AAHAHAHAHAHAHAHAHAHAHHAHAHAAHHAHAH

Whew. That was refreshing. Thanks!

Re:Not overly bad, combined with some others bad. (2, Insightful)

955301 (209856) | more than 7 years ago | (#15367679)

Disable attachments. It's was a dumb idea in the first place - it presents opportunities for malicious behavior, harbours company secret dissemination and promotes unnecessary clutter. Refer to a url pointing at a share within the company instead.

All internal corporate attachments should be banned. That's how you deal with it.

Re:Not overly bad, combined with some others bad. (1, Interesting)

955301 (209856) | more than 7 years ago | (#15367707)

Forgot one thing. This is what we need IPv6 for. If everyone in the country had a distinct permanent IP for each machine, they could share their resume or other docs from their own machine, provide permission to a company to access it, then send an email with no attachment, just the url to their share.

Re:Not overly bad, combined with some others bad. (0)

Anonymous Coward | more than 7 years ago | (#15367776)

Exactly.

If it gets worse, providers will probably just step in and quarantine attachments for a few days so as to avoid this zero-day nonsense.

It's not like spam, which is more a question of semantics (no pun) or subjective interpretation. Annoying, yes... but hardly anything else.

People being scared of attachments just don't know what "plaintext" is.

Re:Not overly bad, combined with some others bad. (4, Insightful)

Anonymous Coward | more than 7 years ago | (#15367790)

Are You Serious?!?!

So your saying in the age of the modern broadband; in the age of rich deliverable content; you are saying we should send text only? That's great. It's got nothing to do with fundamental inherent security issues in Microsoft's software made in poor architecture judgements, as well intended as they were.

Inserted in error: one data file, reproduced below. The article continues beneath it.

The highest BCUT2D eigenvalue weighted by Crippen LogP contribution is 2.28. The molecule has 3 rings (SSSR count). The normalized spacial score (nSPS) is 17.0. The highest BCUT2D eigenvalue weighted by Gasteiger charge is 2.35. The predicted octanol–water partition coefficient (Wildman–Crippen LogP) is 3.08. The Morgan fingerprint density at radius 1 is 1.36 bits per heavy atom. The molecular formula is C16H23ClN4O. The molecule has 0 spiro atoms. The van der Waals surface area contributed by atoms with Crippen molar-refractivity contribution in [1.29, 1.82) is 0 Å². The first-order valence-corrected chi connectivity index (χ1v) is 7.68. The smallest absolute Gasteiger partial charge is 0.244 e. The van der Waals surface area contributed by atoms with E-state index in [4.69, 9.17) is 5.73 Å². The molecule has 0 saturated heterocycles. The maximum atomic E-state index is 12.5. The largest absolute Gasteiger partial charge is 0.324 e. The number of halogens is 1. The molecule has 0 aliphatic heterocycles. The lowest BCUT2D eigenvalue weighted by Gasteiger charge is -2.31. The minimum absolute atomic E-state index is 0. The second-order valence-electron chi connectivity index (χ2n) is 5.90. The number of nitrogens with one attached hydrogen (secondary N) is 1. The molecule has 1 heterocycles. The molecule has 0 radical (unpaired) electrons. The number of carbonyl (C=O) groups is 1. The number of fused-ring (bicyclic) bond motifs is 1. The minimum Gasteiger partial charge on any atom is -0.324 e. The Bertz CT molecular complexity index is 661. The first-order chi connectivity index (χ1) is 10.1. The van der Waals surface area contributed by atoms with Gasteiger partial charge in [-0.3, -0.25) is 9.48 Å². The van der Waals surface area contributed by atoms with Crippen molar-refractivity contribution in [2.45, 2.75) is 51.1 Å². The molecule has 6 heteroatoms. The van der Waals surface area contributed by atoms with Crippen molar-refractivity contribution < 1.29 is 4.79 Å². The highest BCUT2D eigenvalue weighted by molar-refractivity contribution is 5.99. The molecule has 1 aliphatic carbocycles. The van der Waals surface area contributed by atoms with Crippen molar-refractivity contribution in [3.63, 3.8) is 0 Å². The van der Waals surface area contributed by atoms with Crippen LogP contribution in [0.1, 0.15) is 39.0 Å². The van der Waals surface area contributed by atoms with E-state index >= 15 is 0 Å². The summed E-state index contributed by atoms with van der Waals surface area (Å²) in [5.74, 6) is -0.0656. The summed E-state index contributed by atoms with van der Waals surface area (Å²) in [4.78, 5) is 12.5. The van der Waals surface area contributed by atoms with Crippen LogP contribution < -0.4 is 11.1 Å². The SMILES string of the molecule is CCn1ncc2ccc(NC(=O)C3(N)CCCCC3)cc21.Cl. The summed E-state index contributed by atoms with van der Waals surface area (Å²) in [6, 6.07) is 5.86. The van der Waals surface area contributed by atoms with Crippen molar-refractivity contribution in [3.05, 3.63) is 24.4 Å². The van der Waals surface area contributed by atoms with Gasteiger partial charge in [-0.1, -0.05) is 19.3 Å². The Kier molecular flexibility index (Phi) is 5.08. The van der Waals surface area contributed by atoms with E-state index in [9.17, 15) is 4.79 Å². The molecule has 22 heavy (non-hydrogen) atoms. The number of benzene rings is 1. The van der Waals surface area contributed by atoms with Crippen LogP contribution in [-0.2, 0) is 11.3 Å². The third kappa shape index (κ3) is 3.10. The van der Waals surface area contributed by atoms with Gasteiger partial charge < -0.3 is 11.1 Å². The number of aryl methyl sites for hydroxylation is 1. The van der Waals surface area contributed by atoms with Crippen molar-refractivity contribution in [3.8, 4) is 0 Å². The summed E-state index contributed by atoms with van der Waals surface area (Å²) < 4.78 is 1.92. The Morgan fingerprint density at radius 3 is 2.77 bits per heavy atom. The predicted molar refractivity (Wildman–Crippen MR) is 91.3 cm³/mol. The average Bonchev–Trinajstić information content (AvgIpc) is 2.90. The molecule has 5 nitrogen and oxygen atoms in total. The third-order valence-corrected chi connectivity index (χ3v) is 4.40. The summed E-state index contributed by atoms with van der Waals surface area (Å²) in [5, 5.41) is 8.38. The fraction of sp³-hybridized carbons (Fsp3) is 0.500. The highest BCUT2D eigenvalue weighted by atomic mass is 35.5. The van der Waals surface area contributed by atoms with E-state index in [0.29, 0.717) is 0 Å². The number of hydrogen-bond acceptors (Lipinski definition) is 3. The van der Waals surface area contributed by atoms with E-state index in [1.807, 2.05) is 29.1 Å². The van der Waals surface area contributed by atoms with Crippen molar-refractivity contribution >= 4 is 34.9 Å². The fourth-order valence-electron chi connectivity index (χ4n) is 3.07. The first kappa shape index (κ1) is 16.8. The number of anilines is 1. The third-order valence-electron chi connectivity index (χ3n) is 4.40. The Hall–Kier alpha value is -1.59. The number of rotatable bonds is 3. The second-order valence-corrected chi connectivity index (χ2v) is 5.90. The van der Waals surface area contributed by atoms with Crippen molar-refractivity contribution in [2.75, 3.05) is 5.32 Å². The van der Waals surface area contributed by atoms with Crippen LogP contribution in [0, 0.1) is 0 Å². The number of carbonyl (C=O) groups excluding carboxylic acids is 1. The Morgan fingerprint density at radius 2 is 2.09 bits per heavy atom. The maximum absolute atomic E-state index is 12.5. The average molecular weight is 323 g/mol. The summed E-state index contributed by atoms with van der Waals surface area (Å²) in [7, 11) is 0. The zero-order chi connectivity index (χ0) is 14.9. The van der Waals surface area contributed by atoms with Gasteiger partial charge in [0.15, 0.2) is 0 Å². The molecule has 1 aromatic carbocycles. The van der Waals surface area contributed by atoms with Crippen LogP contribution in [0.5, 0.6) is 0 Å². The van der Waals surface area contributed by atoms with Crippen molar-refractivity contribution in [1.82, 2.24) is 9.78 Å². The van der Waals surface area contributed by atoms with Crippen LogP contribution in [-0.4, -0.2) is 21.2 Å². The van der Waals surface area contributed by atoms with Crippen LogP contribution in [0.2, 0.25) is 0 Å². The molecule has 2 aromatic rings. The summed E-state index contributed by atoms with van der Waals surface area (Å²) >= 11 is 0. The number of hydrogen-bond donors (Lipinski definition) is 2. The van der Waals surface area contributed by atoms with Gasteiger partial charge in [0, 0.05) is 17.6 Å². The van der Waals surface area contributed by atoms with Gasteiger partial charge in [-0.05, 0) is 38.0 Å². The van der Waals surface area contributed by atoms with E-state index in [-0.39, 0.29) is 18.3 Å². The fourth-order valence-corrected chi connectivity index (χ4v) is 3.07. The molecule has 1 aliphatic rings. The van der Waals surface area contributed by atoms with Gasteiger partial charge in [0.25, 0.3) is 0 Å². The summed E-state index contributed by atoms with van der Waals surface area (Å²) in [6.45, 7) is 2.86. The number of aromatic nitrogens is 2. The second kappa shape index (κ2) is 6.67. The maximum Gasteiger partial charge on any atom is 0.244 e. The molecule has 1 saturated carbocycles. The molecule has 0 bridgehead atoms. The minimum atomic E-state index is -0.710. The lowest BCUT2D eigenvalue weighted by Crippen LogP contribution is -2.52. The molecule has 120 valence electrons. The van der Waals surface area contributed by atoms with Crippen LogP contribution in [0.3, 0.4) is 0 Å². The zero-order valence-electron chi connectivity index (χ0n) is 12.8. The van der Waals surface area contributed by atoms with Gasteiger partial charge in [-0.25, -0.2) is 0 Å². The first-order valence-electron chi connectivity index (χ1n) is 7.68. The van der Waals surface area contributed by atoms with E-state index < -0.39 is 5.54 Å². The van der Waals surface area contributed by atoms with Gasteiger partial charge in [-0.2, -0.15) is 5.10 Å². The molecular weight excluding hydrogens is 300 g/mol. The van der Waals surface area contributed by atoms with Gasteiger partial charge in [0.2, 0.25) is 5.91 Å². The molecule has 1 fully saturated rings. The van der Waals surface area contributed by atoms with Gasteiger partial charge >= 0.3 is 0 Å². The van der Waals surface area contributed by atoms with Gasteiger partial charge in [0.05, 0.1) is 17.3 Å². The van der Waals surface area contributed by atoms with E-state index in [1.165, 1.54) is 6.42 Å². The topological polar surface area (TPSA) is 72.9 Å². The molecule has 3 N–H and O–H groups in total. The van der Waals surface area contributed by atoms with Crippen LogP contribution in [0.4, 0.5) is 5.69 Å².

It's the fault of a fundamental concept in email delivery, which non microsoft users use without fear.

hmmm.... don't think so. not at all.

Re:Not overly bad, combined with some others bad. (1, Insightful)

Anonymous Coward | more than 7 years ago | (#15367906)

are you suggesting that I shouldnt be abe to have hampsterdance.com as my email staionary? rich content is what www is for, email is for communication.

Re:Not overly bad, combined with some others bad. (3, Insightful)

955301 (209856) | more than 7 years ago | (#15367956)

Yes, I am serious.

Your suggestion that an attachment represents "rich deliverable content" is laughable.

Yes, I am saying email should be text only. It is already, whether you acknowledge it or not. You see, your "attachment" was bit shifted into text characters so it could be packaged in an email without getting munged. SMTP was intended for text and truncates bits based on that assumption. It's a bastardized, encoded cyst. A real document has a lifespan, an author, a source, and various other metadata that are not inherent to email. Copy an attachment out and paste into another email - unless the doc embeds the source, it has now been re-sourced forever.

An email should point to the document, at its source, not contain the document. If the end user wants a copy they should make it from the single, established source.